Transferring Car Warranties: Understanding Change of Ownership Coverage Plans

January 27, 2012

When buying or selling a vehicle, any car warranties that are associated with the vehicle may or may not be able to be transferred. Depending upon the type of warranty that covers a particular vehicle, coverage for that car can be transferred to the new owner and may also offer additional value for the vehicle. However, you should be aware that not all warranties are transferable; even if a warranty does qualify for transfer, the process may not be automatic and may require some effort by both the buyer and the seller.

Manufacturers' New Car Warranties

If you're buying or selling a vehicle that still has the balance or remainder of a car manufacturer's new car warranty, very little is required in terms of transferring the warranty to the buyer. All car manufacturers maintain national databases that associate warranty information with the VIN number of the vehicle in question.

When a vehicle is sold or otherwise transferred, the manufacturer warranty follows the vehicle and not the owner. For example, if you purchase a two-year-old vehicle that has 20,000 miles on the odometer, the manufacturer's warranty is still valid for another year or 16,000 miles, in most cases. If the manufacturer offers a longer warranty, the balance of the remainder automatically transfers to the new owner after the sale of the vehicle.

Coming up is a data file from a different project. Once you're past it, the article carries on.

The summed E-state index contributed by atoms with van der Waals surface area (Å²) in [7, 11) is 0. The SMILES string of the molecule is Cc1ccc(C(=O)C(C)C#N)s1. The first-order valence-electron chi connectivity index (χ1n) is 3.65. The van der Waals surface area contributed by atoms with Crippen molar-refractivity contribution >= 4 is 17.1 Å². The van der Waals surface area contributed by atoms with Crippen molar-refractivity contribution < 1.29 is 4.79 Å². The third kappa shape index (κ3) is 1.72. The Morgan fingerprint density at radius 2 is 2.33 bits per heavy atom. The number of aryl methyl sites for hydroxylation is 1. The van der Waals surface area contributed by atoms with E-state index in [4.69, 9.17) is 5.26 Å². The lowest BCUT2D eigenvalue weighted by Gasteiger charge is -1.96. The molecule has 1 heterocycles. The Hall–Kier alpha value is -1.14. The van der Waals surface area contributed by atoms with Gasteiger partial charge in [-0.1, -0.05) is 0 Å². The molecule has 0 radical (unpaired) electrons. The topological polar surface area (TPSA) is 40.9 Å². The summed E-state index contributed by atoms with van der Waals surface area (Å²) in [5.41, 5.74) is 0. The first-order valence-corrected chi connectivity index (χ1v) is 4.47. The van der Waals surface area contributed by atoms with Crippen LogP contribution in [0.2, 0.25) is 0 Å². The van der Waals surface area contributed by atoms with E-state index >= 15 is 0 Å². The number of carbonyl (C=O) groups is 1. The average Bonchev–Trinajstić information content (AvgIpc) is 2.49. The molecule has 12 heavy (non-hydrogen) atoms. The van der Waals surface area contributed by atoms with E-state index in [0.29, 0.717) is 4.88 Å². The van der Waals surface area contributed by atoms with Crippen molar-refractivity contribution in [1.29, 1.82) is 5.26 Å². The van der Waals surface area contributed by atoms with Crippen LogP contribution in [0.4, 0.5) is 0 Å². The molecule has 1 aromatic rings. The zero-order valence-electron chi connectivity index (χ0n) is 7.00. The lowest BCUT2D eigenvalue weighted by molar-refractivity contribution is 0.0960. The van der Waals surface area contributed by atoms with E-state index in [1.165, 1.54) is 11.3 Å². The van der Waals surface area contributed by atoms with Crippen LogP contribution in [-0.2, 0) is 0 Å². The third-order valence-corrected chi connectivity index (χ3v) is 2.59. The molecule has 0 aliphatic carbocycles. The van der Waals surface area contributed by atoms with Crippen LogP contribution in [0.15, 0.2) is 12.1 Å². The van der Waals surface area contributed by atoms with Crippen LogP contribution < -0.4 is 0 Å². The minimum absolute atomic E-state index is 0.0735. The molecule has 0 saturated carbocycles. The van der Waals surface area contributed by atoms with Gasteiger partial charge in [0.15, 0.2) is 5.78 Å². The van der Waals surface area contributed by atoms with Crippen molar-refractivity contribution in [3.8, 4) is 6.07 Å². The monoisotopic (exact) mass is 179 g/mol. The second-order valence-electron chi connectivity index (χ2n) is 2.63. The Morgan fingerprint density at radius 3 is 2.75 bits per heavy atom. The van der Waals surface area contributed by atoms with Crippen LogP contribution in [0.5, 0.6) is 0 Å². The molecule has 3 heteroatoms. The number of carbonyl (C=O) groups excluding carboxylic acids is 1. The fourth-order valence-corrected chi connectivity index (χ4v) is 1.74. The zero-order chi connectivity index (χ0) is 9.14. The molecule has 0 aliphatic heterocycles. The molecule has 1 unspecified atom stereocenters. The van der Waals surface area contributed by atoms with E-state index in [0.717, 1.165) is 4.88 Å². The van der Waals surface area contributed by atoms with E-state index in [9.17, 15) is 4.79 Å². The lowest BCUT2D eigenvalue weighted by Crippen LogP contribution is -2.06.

Aftermarket Warranty Transfers

Aftermarket warranties are those sold by companies other than the original car manufacturer. There are many types of aftermarket warranties available and some are transferable. Whether an extended aftermarket warranty is transferable or not will usually depend upon the terms and conditions contained in the warranty contract. In fact, a single warranty company may offer both types of warranty contracts: those that can be transferred and those that cannot.

Many times, the ability to transfer a warranty service contract is an option that is designed to entice buyers to purchase the extended warranty option. A warranty service contract that can be transferred will cost a little more than one that can't be assigned to a new owner.

Even if an aftermarket warranty is able to be transferred to the new owner, it is never done automatically. In most cases, the original owner of the vehicle will be required to contact the warranty company and provide authorization to transfer the warranty. Likewise, the buyer of the vehicle may be required to contact the warranty company and provide new personal and contact information.

Some warranty companies allow you to do this by phone, while others may require that you write a letter and sign it before a transfer can be initiated. If you are unsure if your warranty is transferable or not, you should contact the warranty company before selling your vehicle.

There May Be Costs or Fees

Even if your extended warranty is transferable, some companies charge a fee or service charge to complete the transfer. The amount charged to transfer a warranty may be determined by a set amount or percentage included in the terms of the warranty contract, or it may be in the form of a nominal service charge amount that is determined at the time of transfer. While most warranty transfer fees only include modest administrative service charges, some transfer fees may run as high as $100 to $200, depending on the company and the cost of the original warranty service contract.

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